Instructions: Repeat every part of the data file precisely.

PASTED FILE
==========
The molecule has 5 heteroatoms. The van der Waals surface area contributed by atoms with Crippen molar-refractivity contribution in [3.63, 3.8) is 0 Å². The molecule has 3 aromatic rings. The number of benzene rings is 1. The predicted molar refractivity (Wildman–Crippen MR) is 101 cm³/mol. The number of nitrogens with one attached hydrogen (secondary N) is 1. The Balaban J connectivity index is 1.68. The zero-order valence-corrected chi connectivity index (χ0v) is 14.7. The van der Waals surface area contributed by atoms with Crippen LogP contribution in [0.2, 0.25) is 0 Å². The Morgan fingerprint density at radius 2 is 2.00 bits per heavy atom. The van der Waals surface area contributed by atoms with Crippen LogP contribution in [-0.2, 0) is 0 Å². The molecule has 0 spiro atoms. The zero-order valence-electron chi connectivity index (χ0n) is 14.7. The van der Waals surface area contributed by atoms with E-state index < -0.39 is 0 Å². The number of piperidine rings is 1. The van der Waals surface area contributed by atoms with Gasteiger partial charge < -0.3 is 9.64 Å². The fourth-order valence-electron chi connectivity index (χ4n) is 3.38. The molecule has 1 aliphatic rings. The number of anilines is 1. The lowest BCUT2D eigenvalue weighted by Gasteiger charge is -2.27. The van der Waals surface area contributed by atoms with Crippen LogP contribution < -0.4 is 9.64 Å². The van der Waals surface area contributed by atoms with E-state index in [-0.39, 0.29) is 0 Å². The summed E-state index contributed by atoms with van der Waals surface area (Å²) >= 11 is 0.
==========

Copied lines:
The molecule has 5 heteroatoms. The van der Waals surface area contributed by atoms with Crippen molar-refractivity contribution in [3.63, 3.8) is 0 Å². The molecule has 3 aromatic rings. The number of benzene rings is 1. The predicted molar refractivity (Wildman–Crippen MR) is 101 cm³/mol. The number of nitrogens with one attached hydrogen (secondary N) is 1. The Balaban J connectivity index is 1.68. The zero-order valence-corrected chi connectivity index (χ0v) is 14.7. The van der Waals surface area contributed by atoms with Crippen LogP contribution in [0.2, 0.25) is 0 Å². The Morgan fingerprint density at radius 2 is 2.00 bits per heavy atom. The van der Waals surface area contributed by atoms with Crippen LogP contribution in [-0.2, 0) is 0 Å². The molecule has 0 spiro atoms. The zero-order valence-electron chi connectivity index (χ0n) is 14.7. The van der Waals surface area contributed by atoms with E-state index < -0.39 is 0 Å². The number of piperidine rings is 1. The van der Waals surface area contributed by atoms with Gasteiger partial charge < -0.3 is 9.64 Å². The fourth-order valence-electron chi connectivity index (χ4n) is 3.38. The molecule has 1 aliphatic rings. The number of anilines is 1. The lowest BCUT2D eigenvalue weighted by Gasteiger charge is -2.27. The van der Waals surface area contributed by atoms with Crippen LogP contribution < -0.4 is 9.64 Å². The van der Waals surface area contributed by atoms with E-state index in [-0.39, 0.29) is 0 Å². The summed E-state index contributed by atoms with van der Waals surface area (Å²) >= 11 is 0.